Evaluation of the genotoxic effects of fixed a ppliances on oral mucosal cells and the relationship to nickel and chromium concentrations: An in-vivo study

Introduction

The release of metal ions from fixed orthodontic appliances is a source of concern. The aim of this study was to evaluate genotoxic damage in the oral mucosal cells of patients wearing fixed appliance, and the nickel and chromium ion contents in these cells.

Methods

Twenty patients undergoing orthodontic treatment formed the experimental group, and 20 untreated subjects comprised the control group. Oral mucosal smears were collected at 2 times: at debonding and 30 days after debonding. The smears were stained with Papanicolaou stain and studied under a light microscope to evaluate the presence of micronuclei. Inductively coupled plasma-mass spectrometry was used to quantify the presence of metal ions. The data were subjected to the Mann-Whitney U test and the Spearman rank correlation test.

Results

The mean micronuclei frequency was significantly higher in the treated group than in the control group at debonding; the difference was smaller and not statistically significant 30 days after debonding. The nickel and chromium ion contents in the experimental group were not significantly higher than in the control group. No correlation could be established between micronuclei frequency and metal ion content.

Conclusions

Nickel and chromium alloys of orthodontic appliances emit metal ions in sufficient quantities to induce localized genotoxic effects, but these changes revert on removal of the appliances.

Fixed orthodontic appliances consisting of bands, brackets, and wires are commonly made of austenitic stainless steel (SS) containing 18% chromium and 8% nickel. In the oral cavity, many factors work together to create an environment that makes aqueous corrosion in metals and alloys more favorable. The discharge of nickel ions, a strong immunologic sensitizer, can result in hypersensitivity, contact dermatitis, asthma, and cytotoxicity. In addition to the allergic issue, cellular and genetic toxicity has been assigned to nickel and, to a lesser extent, chromium.

Various studies have evaluated the discharge of metal ions from orthodontic appliances in biologic fluids, and most have concluded that they do not reach toxic concentrations. However, it cannot be excluded that even nontoxic concentrations might be sufficient to produce biologic changes in the oral mucosa. In addition to the cytotoxic effects of metal ions, the physical and mechanical effects of orthodontic appliances could also induce changes in the oral mucosa.

The oral mucosa is covered by a stratified epithelium composed of multiple layers of cells that show various patterns of differentiation (or maturation) between the deepest cell layer and the surface. The progenitor cells that cause cell division are situated in the basal layer. The turnover time of the epithelium is the time that it takes for a cell to divide and pass through the entire epithelium. Published data for turnover times for human buccal epithelium have a median value of 14 days. The epithelial stem cells play an important role in preserving the genetic information of the tissues, since the DNA is most vulnerable to damage during mitosis.

The genomic damage is produced by environmental exposure to genotoxins, medical procedures (eg, radiation and chemicals), micronutrient deficiency (eg, folate), lifestyle factors (eg, alcohol, smoking, drugs, and stress), and genetic factors such as inherited defects in DNA metabolism or repair. So, it is essential to have a reliable and minimally invasive biomarker to improve the implementation of biomonitoring, diagnostics, and treatment of diseases caused by, or associated with, genetic damage.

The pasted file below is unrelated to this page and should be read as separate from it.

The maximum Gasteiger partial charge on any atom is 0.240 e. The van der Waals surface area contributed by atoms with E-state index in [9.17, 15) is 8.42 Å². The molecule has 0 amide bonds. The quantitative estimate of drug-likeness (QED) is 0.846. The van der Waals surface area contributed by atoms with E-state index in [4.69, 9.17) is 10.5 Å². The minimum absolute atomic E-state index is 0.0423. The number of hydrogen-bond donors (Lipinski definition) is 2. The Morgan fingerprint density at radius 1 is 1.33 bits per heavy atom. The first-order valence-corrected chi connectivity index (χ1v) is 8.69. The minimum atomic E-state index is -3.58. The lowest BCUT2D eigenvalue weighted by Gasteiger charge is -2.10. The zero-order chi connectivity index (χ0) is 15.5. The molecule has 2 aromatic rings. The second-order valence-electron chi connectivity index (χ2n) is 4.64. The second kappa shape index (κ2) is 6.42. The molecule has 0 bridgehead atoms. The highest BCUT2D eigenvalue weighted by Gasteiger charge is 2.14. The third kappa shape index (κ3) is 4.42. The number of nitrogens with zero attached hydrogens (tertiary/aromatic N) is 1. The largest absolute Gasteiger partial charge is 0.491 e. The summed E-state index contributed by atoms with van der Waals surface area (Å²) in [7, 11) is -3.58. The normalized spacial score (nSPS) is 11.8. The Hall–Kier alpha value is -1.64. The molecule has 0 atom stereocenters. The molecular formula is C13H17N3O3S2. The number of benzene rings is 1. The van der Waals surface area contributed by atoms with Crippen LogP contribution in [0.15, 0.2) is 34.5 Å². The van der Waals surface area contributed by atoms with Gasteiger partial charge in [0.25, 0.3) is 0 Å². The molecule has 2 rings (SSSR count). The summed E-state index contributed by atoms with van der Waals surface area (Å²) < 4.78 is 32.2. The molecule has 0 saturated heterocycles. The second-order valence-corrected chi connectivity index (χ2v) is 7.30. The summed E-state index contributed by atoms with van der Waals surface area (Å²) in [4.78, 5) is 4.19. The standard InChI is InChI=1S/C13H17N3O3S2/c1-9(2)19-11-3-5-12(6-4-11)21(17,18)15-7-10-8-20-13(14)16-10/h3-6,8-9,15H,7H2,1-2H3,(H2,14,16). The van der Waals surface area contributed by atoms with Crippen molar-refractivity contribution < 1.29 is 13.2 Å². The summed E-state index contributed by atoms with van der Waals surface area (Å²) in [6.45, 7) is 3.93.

A genotoxicity risk evaluation in the buccal epithelial cells can be performed with some well-established endpoints such as the micronucleus (MN) assay. Micronuclei are extranuclear cytoplasmic bodies. The damaged chromosomes, in the form of acentric chromatids or chromosome fragments, lag behind in anaphase when centric elements move toward the spindle poles. After telophase, the undamaged chromosomes and the centric fragments give rise to regular daughter nuclei. The lagging elements are included in the daughter nuclei cells too, but a considerable portion is transformed into 1 nucleus or several secondary nuclei that appear in the cytoplasm of the daughter cells as a small nuclear particle, termed an MN.

Several authors in the last decade have focused on the appropriateness of using the MN assay in several clinical conditions as a noninvasive method for biomonitoring : eg, as a DNA source to study oxidative stress and the associations of micronuclei with cancer, and in Alzheimer’s disease. It has also been used to evaluate the effects of genotoxic agents such as tobacco smoke, alcohol, pesticides, and formaldehyde.

Genotoxic studies in response to fixed appliances are a cause for concern, and a few studies have evaluated changes in response to orthodontic appliances with the comet assay and the MN assay, and have found evidence of DNA damage in oral mucosa cells. Genotoxicity can be a mutagenic or a carcinogenic process. Yet, no study has reported an association of these conditions with fixed appliances. This could be because normal cells can repair these lesions. But a loss of repair capacity from a reduction in damage detection or an enzymatic deficiency in repair processes might be the initiating event of adverse biologic effects. However, to the best of our knowledge, no study has evaluated the reversal of these changes when orthodontic appliances are removed.

Thus, the aims and objectives of this study were to evaluate (1) the possible genotoxic damage to the oral mucosal cells in healthy patients undergoing orthodontic treatment with fixed appliance, compared with a control group, by using the MN assay; (2) the persistence of these genotoxic changes at 1 month after debonding the appliance; and (3) the metal (nickel and chromium) ion contents in the oral mucosal cells of a control group and an experimental group at two time intervals and to establish a correlation between this and the genotoxic changes.

Material and methods

Forty subjects between the ages of 14 and 24 years were enrolled in this study for 30 days after we obtained consent. They were divided into 2 groups of 20 each. Group 1 was the control group (subjects without fixed orthodontic appliances who had never been treated orthodontically), and group 2 was the experimental group (patients who had been treated with fixed appliances for a minimum of 18 months).